- The National Union of Metalworkers of South Africa announced on Tuesday that it would embark on a strike in October.
- This comes after it reached a deadlock with multiple steel and engineering federations during negotiations.
- Steel and Engineering Federation of South Africa operations chief Lucio Trentini said this could top the 2014 strike which cost the industry R300 million per day.
SA's steel and engineering sector body says the decision by the National Union of Metalworkers of SA (Numsa) to down tools indefinitely in October could lead to a situation that's worse than's 2014 four-week strike that cost the economy R6 billion.
Numsa secretary general Irvin Jim said on Tuesday that its membership opted to embark on a strike from 5 October after wage talks in the steel and engineering sector failed to reach a resolution.
In a statement, the union slammed an offer from the Steel and Engineering Federation of South Africa (Seifsa) of a 4.4% increase for the current year, 0.5% plus CPI in the second year and 1% plus CPI in the third year as "insulting". The union said it also reached deadlock with the National Employers Association of SA and the Metals Engineering Industries Bargaining Council.
Numsa demanded 8% across the board in the first year, 2% plus CPI improvement factor in the second year and an opportunity to reopen negotiations if 2% plus CPI does not cover inflation in the third year.
Seifsa's operations director Lucio Trentini said while the announcement of a strike in the sector was bad news, the federation kept channels of communication with organised labour with the hope of a breakthrough.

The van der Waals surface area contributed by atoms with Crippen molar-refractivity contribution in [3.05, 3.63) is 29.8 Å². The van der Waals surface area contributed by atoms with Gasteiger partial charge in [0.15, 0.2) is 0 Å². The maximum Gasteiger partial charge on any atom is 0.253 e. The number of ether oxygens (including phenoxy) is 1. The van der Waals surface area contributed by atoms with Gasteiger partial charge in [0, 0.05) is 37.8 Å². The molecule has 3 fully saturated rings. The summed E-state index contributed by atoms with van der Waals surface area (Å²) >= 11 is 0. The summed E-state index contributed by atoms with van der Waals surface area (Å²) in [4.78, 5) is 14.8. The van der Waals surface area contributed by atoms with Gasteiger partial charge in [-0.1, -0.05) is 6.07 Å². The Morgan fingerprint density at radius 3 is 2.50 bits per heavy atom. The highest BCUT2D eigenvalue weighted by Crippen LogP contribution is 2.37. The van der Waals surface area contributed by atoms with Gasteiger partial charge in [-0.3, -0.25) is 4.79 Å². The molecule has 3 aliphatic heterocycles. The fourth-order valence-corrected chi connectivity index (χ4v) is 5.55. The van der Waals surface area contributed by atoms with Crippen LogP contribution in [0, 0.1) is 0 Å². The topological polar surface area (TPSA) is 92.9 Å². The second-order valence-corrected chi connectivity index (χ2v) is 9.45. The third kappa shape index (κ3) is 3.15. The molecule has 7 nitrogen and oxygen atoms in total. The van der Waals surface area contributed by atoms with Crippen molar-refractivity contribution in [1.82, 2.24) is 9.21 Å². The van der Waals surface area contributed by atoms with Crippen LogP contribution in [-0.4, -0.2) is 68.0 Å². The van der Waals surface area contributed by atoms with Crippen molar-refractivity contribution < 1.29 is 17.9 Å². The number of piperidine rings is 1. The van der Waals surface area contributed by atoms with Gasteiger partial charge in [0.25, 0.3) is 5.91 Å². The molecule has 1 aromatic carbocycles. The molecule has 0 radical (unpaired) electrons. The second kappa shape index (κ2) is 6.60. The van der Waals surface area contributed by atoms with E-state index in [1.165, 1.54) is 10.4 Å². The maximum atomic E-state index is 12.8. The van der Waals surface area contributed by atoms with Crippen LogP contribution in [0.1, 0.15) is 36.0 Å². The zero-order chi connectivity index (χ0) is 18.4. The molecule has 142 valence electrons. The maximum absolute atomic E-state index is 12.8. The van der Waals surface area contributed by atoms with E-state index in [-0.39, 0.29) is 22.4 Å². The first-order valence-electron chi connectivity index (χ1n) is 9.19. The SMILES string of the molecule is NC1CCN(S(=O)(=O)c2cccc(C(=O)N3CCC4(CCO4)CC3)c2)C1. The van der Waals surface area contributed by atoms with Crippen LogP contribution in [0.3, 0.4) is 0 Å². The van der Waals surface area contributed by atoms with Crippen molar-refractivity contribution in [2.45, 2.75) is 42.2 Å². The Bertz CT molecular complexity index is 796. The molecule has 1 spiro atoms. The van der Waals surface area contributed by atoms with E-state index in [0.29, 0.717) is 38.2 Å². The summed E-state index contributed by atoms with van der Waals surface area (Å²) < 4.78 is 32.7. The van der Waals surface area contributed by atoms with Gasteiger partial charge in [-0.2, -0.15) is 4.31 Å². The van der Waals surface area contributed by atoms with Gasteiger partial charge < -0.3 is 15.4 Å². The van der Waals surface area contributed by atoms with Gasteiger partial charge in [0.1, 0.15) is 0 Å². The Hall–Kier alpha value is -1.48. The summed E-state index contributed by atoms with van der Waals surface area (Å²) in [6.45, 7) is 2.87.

"We are in constant communication with Numsa and the other trade unions, looking at various options that possibly would find favour with both sides," said Trentini.
Trentini said while he could not go into the details of discussions with unions as matters are at a delicate stage and are on-going, there were still discussions between the federation and labour.
"There has been discussions between Numsa, the other trade unions and the Seifsa-appointed main agreement negotiating team," Trentini said.
Trentini painted a bleak picture of the prospects for the industry if October's strike lasts as long as 2014's.
"In 2014 the four-week strike cost the industry R300 million per day and SA economy lost R6 billion. If there is to be an industry strike, I have no doubt that these numbers will be surpassed if the strike continues for a similar period of time, which we are working around the clock to avoid," he said.
Solidarity deputy secretary general in metals and engineering Willie Venter said he was not sure if the upcoming strike would be worse than the 2014 strike, but the union was hopeful that a resolution could be found ahead of the beginning of the strike because the manner in which the strike was announced suggested Numsa still had the appetite for a resolution.
"It's a difficult one to call. I do thing that Numsa is still eager to negotiate rather than to strike. They have been talking to employers for weeks. If they were eager to get the strike going, they would have issued their mandate already. We are still very hopeful that employers and trade unions to reach each other," said Venter.
Venter said he hoped that Numsa and employers would resolve the impasse soon because Solidarity believed the industry could not afford a strike.
Jim warned in August that Numsa would call on members in the engineering sector and all sub-sectors to unite behind their demands and prepare themselves for "the mother of all strikes" if employers refuse to settle this round of negotiations.
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